The Law Is A Ass #446: The Kingpin Becomes A Night-Mayor
Well, you didn’t think he was going to take it lying down, did you? He’s the Kingpin of Crime, for crying out loud; Mister Passive-Aggressive, without the whole passive part. After Matt (Daredevil) Murdock got a trial court to agree that super heroes could testify anonymously and while masked – you did read the last four columns, right? – Wilson (the aforementioned Kingpin of Crime) Fisk appealed that decision. And when the Supreme Court upheld Matt’s victory, the Kingpin turned to Plan C.
The story offered an explanation of sorts how for Kingpin won. He waited until the last possible day to file his candidacy, so the people didn’t have time to think about their choice. Then he ran on a platform of not being in anyone’s pocket, and while campaigning simply ignored any allegations of his past peccadilloes.
I don’t buy it. Sure something like that might happen in the real world, but I expect more from my works of fiction.
Anyway, I’m here to set Marvel New York’s mind at ease. The Kingpin of Crime isn’t really your mayor. And I can prove it.
First, could the Kingpin stealth file, the way he did? Let’s check.
Under New York Correction Law §§ 703A and 706, before a convicted felon can hold a public office, he needs to obtain a Certificate of Good Conduct, a process which takes six months to a year. So, if Kingpin was convicted of a felony, he would have needed to file for that certificate long before the election. Hardly conducive to the stealth filing he used to befuddle his opponents.
But was Kingpin ever convicted of a felony? That’s a good question. One for which I don’t have a good answer, because Fisky’s previous court history is a bit muddled.
In Daredevil #300, Fisk’s criminal empire crumbled around him and he was indicted on several felony counts in federal court. He was sent to Ryker’s Island. Later he was even sent to the federal prison in Leavenworth, Kansas. While he was there, in an attempt to get his sentence reduced, the Kingpin told the FBI that Matt Murdock was Daredevil (Daredevil vol 2 #76).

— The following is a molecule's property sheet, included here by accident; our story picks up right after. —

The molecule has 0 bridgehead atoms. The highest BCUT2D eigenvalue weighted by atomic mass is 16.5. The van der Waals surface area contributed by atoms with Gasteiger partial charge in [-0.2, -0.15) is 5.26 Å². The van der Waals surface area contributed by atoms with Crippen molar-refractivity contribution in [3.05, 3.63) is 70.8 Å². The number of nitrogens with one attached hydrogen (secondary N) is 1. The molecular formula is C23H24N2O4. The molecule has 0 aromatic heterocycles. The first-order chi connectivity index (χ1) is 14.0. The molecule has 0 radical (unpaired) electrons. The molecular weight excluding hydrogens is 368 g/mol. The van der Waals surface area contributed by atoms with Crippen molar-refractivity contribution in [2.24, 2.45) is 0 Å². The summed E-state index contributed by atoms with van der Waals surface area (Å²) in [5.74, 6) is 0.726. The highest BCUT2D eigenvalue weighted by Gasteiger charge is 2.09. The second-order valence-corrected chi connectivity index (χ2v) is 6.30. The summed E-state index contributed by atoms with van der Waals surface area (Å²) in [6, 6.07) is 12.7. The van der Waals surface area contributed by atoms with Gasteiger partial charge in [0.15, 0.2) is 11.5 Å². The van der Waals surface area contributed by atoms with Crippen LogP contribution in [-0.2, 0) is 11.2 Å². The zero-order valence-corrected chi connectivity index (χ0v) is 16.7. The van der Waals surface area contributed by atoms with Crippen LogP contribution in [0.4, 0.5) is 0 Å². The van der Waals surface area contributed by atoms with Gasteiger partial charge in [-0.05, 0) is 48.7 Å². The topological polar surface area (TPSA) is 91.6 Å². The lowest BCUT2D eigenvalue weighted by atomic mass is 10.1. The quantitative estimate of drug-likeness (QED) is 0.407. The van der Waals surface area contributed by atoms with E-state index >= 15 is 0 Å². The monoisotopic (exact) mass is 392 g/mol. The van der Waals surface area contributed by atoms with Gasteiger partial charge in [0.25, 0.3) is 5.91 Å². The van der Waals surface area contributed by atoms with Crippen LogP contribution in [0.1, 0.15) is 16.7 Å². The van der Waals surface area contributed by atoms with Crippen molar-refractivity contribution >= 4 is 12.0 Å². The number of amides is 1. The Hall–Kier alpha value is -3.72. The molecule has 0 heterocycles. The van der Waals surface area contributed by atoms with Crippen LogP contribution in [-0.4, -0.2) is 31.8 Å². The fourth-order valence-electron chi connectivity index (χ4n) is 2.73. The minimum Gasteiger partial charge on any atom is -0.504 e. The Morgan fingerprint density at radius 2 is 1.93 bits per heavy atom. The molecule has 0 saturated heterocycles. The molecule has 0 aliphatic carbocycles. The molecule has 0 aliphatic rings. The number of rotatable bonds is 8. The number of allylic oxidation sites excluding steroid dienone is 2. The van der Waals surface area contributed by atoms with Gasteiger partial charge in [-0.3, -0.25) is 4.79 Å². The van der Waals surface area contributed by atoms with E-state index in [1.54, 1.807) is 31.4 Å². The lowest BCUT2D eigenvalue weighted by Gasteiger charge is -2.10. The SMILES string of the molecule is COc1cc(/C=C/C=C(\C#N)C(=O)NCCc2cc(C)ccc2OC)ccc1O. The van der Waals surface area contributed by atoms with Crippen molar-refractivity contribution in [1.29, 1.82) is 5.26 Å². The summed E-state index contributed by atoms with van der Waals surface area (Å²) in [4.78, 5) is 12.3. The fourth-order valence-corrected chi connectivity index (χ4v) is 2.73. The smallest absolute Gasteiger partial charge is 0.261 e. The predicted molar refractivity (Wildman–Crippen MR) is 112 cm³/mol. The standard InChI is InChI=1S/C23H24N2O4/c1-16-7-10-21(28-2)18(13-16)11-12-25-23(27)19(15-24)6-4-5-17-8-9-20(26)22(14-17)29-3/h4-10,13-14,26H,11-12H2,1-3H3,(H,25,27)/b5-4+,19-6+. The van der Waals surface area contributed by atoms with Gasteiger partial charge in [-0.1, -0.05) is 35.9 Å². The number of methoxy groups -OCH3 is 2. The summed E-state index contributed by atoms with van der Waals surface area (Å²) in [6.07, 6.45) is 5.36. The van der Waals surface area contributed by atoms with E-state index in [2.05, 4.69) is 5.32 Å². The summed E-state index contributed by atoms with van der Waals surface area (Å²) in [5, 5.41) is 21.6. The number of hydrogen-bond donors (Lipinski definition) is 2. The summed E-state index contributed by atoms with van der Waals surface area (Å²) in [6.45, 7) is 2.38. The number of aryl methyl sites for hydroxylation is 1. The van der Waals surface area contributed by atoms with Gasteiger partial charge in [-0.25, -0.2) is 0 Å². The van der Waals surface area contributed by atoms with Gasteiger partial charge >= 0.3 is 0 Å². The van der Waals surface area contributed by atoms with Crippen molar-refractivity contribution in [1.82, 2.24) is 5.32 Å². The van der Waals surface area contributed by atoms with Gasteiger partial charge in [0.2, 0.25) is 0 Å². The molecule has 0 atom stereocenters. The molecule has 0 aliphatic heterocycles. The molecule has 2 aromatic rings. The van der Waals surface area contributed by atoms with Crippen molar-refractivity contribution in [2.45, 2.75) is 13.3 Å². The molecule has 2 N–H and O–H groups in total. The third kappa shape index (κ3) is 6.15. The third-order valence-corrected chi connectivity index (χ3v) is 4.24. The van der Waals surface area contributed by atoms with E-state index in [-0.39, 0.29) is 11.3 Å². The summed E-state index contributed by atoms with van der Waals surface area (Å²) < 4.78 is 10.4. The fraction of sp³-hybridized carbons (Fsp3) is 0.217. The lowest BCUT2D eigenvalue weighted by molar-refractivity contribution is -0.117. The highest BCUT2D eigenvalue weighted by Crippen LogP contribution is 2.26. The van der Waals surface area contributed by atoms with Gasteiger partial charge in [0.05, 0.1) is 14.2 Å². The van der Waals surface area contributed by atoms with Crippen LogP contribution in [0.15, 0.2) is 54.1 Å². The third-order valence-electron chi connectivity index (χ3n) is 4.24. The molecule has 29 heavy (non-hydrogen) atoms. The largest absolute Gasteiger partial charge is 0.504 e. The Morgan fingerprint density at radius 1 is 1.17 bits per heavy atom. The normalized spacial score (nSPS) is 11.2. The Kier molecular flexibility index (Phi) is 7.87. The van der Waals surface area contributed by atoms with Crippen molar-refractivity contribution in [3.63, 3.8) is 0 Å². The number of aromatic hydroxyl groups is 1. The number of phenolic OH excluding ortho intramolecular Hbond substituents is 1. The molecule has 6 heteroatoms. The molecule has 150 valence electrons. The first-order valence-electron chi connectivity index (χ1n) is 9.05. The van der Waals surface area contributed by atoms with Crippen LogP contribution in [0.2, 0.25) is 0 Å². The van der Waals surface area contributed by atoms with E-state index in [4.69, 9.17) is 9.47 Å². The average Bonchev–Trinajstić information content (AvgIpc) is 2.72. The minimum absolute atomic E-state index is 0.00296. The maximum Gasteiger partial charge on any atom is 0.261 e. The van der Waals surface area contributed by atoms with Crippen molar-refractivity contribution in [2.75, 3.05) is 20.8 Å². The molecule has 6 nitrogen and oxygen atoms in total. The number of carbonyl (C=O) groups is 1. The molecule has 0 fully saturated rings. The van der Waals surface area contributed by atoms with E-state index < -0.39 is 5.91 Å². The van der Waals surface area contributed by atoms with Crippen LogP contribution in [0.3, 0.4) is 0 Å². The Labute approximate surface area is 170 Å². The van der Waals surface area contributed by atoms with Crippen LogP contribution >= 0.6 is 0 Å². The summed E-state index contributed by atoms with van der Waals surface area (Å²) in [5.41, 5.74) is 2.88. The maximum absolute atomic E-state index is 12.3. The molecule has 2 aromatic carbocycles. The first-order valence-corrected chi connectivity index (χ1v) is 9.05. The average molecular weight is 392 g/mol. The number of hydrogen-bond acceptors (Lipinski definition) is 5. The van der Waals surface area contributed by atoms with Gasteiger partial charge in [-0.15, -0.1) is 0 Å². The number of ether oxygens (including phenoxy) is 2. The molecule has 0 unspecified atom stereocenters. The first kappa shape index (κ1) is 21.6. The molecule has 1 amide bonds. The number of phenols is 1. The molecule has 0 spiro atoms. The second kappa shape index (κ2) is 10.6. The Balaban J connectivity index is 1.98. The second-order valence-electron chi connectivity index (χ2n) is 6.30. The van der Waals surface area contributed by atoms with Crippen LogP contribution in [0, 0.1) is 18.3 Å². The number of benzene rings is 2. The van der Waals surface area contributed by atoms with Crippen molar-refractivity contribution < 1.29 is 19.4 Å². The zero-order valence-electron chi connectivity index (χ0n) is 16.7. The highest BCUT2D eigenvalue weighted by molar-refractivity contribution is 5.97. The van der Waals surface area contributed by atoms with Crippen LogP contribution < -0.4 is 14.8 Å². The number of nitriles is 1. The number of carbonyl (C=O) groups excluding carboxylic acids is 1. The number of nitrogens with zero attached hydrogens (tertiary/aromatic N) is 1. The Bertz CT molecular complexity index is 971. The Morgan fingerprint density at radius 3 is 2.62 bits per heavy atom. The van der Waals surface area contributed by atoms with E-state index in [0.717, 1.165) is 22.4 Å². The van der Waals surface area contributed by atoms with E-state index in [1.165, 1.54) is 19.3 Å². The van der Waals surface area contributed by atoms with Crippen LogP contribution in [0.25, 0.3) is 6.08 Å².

The federal pen in Leavenworth is exactly what its name says it is, a federal prison. Prison is generally where convicts are sent after they have been found guilty. Before and during their trials, federal prisoners are housed in jails attached to federal justice centers, so that they can be readily available for court appearances without having to bring them in from far-away places such as Leavenworth, Kansas. It’s called your tax dollars not at work unnecessarily. If Kingpin was serving time at Leavenworth, it is logical to presume he had been convicted of the federal crimes with which he had been indicted.
Except this is comic-book law, and when is that ever logical?
Sometime later (Daredevil vol 2 #93), Matt Murdock acquiesced to the request of the Kingpin’s dying wife, Vanessa, to have the Kingpin cleared of all criminal charges. Matt did this, without any convincing explanation of why Vanessa would want it or why Matt would do it. However the feds only agreed to drop the charges against Kingpin, if Kingpin agreed to renounce his US citizenship and permanently leave the country.
So either the feds dropped the charges before Kingpin was actually convicted or they granted him some sort of pardon-like something after he had been convicted. Which doesn’t matter. Either way, Fisk wouldn’t need to obtain a Certificate of Good Conduct. So he could stealth file.
Meaning that impediment to his running for mayor of New York and winning the election wouldn’t exist. But that wouldn’t do anything about that other impediment to his running for office.
No it isn’t that Kingpin renounced his citizenship. I read the New York City Charter – okay, I skimmed the Charter, it’s long – and I didn’t see anything that forbad non-citizens from running for mayor of New York. So the fact that Kingpin wasn’t a citizen wouldn’t preclude him from running for mayor.
But the fact that he was serving time in a federal prison would.
Remember, as part of his plea deal with the feds, Kingpin agreed to leave the United States permanently. New York may not require its mayor to be a citizen, but it does require that its mayor live in the city. So in order to run for mayor of New York, the Kingpin had to very publicly return to the United States.
At which point, he violated his deal with the feds, which would have freed the feds from their part of the deal as well. As soon as the Kingpin publicly returned to the USA, the feds would have resurrected him with all those federal crimes they had dismissed earlier.
If he had been convicted and then the charges dropped as part of the deal, the convictions would have been reinstated. If the charges had been dropped before the Kingpin stood trial, the feds would have arrested him, reindicted him, and then tried him on charges that were so compelling Kingpin, ever the epitome of over-inflated self-confidence, tried to cut a deal to reduce his sentence.
Either would have been enough to prevent the Kingpin from being elected.
Which is nice to know. It means all those stories I’ve been reading for the past couple of years about a thoroughly corrupt person being elected Chief Executive didn’t really happen.